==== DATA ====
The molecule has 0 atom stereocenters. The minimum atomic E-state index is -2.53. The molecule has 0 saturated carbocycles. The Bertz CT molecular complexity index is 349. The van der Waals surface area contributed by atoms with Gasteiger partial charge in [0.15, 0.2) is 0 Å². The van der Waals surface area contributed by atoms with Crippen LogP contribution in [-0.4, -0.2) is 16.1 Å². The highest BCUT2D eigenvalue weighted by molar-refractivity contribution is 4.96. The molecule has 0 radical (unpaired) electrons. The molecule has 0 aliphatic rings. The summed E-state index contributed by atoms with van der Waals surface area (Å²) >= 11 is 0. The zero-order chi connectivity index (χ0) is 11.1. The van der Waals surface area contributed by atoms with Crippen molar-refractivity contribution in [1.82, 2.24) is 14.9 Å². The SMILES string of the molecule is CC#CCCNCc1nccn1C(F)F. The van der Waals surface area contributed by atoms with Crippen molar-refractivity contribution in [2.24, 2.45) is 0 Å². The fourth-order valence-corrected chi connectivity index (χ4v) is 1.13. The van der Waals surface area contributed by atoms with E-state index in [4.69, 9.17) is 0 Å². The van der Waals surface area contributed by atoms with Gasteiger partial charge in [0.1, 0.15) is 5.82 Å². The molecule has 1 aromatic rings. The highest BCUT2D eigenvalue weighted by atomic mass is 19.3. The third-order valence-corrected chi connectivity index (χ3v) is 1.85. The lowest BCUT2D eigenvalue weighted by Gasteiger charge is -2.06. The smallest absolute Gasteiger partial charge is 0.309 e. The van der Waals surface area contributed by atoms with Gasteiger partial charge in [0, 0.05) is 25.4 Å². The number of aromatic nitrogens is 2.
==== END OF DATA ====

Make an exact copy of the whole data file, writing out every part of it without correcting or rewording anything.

The molecule has 0 atom stereocenters. The minimum atomic E-state index is -2.53. The molecule has 0 saturated carbocycles. The Bertz CT molecular complexity index is 349. The van der Waals surface area contributed by atoms with Gasteiger partial charge in [0.15, 0.2) is 0 Å². The van der Waals surface area contributed by atoms with Crippen LogP contribution in [-0.4, -0.2) is 16.1 Å². The highest BCUT2D eigenvalue weighted by molar-refractivity contribution is 4.96. The molecule has 0 radical (unpaired) electrons. The molecule has 0 aliphatic rings. The summed E-state index contributed by atoms with van der Waals surface area (Å²) >= 11 is 0. The zero-order chi connectivity index (χ0) is 11.1. The van der Waals surface area contributed by atoms with Crippen molar-refractivity contribution in [1.82, 2.24) is 14.9 Å². The SMILES string of the molecule is CC#CCCNCc1nccn1C(F)F. The van der Waals surface area contributed by atoms with Crippen molar-refractivity contribution in [2.24, 2.45) is 0 Å². The fourth-order valence-corrected chi connectivity index (χ4v) is 1.13. The van der Waals surface area contributed by atoms with E-state index in [4.69, 9.17) is 0 Å². The van der Waals surface area contributed by atoms with Gasteiger partial charge in [0.1, 0.15) is 5.82 Å². The molecule has 1 aromatic rings. The highest BCUT2D eigenvalue weighted by atomic mass is 19.3. The third-order valence-corrected chi connectivity index (χ3v) is 1.85. The lowest BCUT2D eigenvalue weighted by Gasteiger charge is -2.06. The smallest absolute Gasteiger partial charge is 0.309 e. The van der Waals surface area contributed by atoms with Gasteiger partial charge in [0, 0.05) is 25.4 Å². The number of aromatic nitrogens is 2.